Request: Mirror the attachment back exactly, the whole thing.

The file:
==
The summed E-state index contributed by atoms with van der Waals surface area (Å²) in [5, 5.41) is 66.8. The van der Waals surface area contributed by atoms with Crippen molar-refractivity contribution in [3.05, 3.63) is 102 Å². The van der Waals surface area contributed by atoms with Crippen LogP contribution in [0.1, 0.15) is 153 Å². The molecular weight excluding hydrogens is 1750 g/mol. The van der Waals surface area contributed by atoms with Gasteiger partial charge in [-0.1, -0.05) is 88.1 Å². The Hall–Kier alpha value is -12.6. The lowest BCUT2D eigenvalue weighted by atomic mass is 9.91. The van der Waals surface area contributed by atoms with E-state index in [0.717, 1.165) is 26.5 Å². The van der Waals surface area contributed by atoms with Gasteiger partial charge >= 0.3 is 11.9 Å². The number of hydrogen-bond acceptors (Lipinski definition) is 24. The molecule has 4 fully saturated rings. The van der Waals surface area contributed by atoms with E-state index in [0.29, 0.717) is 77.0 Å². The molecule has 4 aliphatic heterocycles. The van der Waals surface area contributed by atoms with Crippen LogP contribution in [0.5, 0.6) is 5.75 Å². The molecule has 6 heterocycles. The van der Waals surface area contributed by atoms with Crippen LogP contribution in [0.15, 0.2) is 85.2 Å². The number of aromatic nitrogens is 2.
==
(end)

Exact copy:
The summed E-state index contributed by atoms with van der Waals surface area (Å²) in [5, 5.41) is 66.8. The van der Waals surface area contributed by atoms with Crippen molar-refractivity contribution in [3.05, 3.63) is 102 Å². The van der Waals surface area contributed by atoms with Crippen LogP contribution in [0.1, 0.15) is 153 Å². The molecular weight excluding hydrogens is 1750 g/mol. The van der Waals surface area contributed by atoms with Gasteiger partial charge in [-0.1, -0.05) is 88.1 Å². The Hall–Kier alpha value is -12.6. The lowest BCUT2D eigenvalue weighted by atomic mass is 9.91. The van der Waals surface area contributed by atoms with E-state index in [0.717, 1.165) is 26.5 Å². The van der Waals surface area contributed by atoms with Gasteiger partial charge >= 0.3 is 11.9 Å². The number of hydrogen-bond acceptors (Lipinski definition) is 24. The molecule has 4 fully saturated rings. The van der Waals surface area contributed by atoms with E-state index in [0.29, 0.717) is 77.0 Å². The molecule has 4 aliphatic heterocycles. The van der Waals surface area contributed by atoms with Crippen LogP contribution in [0.5, 0.6) is 5.75 Å². The molecule has 6 heterocycles. The van der Waals surface area contributed by atoms with Crippen LogP contribution in [0.15, 0.2) is 85.2 Å². The number of aromatic nitrogens is 2.